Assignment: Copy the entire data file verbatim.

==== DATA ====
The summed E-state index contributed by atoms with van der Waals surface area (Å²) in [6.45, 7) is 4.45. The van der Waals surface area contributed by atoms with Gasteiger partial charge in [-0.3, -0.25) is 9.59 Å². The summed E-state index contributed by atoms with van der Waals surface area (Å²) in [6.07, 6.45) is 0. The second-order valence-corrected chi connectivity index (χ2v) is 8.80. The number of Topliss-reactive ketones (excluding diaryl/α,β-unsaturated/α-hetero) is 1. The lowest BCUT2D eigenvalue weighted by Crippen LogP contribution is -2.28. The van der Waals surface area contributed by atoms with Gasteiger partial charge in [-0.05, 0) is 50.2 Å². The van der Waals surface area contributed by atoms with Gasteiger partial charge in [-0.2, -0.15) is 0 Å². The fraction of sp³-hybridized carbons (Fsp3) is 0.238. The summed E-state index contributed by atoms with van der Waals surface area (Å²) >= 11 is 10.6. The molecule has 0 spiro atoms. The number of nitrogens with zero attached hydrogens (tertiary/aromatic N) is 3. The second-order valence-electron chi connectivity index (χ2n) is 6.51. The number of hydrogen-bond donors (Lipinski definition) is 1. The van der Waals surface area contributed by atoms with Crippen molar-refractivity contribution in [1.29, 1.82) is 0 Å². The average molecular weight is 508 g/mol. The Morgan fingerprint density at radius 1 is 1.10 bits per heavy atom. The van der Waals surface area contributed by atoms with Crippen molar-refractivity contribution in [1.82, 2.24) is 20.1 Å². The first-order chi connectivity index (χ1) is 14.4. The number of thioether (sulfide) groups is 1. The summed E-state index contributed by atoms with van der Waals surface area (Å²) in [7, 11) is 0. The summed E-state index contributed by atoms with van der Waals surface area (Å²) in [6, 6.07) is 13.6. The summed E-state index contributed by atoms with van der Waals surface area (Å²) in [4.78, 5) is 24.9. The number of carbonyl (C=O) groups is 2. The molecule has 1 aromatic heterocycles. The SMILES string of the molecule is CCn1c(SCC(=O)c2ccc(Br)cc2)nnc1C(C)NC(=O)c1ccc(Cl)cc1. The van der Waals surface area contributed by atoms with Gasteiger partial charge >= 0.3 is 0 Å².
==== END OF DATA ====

The summed E-state index contributed by atoms with van der Waals surface area (Å²) in [6.45, 7) is 4.45. The van der Waals surface area contributed by atoms with Gasteiger partial charge in [-0.3, -0.25) is 9.59 Å². The summed E-state index contributed by atoms with van der Waals surface area (Å²) in [6.07, 6.45) is 0. The second-order valence-corrected chi connectivity index (χ2v) is 8.80. The number of Topliss-reactive ketones (excluding diaryl/α,β-unsaturated/α-hetero) is 1. The lowest BCUT2D eigenvalue weighted by Crippen LogP contribution is -2.28. The van der Waals surface area contributed by atoms with Gasteiger partial charge in [-0.05, 0) is 50.2 Å². The van der Waals surface area contributed by atoms with Gasteiger partial charge in [-0.2, -0.15) is 0 Å². The fraction of sp³-hybridized carbons (Fsp3) is 0.238. The summed E-state index contributed by atoms with van der Waals surface area (Å²) >= 11 is 10.6. The molecule has 0 spiro atoms. The number of nitrogens with zero attached hydrogens (tertiary/aromatic N) is 3. The second-order valence-electron chi connectivity index (χ2n) is 6.51. The number of hydrogen-bond donors (Lipinski definition) is 1. The van der Waals surface area contributed by atoms with Crippen molar-refractivity contribution in [1.29, 1.82) is 0 Å². The average molecular weight is 508 g/mol. The Morgan fingerprint density at radius 1 is 1.10 bits per heavy atom. The van der Waals surface area contributed by atoms with Crippen molar-refractivity contribution in [1.82, 2.24) is 20.1 Å². The first-order chi connectivity index (χ1) is 14.4. The number of thioether (sulfide) groups is 1. The summed E-state index contributed by atoms with van der Waals surface area (Å²) in [7, 11) is 0. The summed E-state index contributed by atoms with van der Waals surface area (Å²) in [6, 6.07) is 13.6. The summed E-state index contributed by atoms with van der Waals surface area (Å²) in [4.78, 5) is 24.9. The number of carbonyl (C=O) groups is 2. The molecule has 1 aromatic heterocycles. The SMILES string of the molecule is CCn1c(SCC(=O)c2ccc(Br)cc2)nnc1C(C)NC(=O)c1ccc(Cl)cc1. The van der Waals surface area contributed by atoms with Gasteiger partial charge >= 0.3 is 0 Å².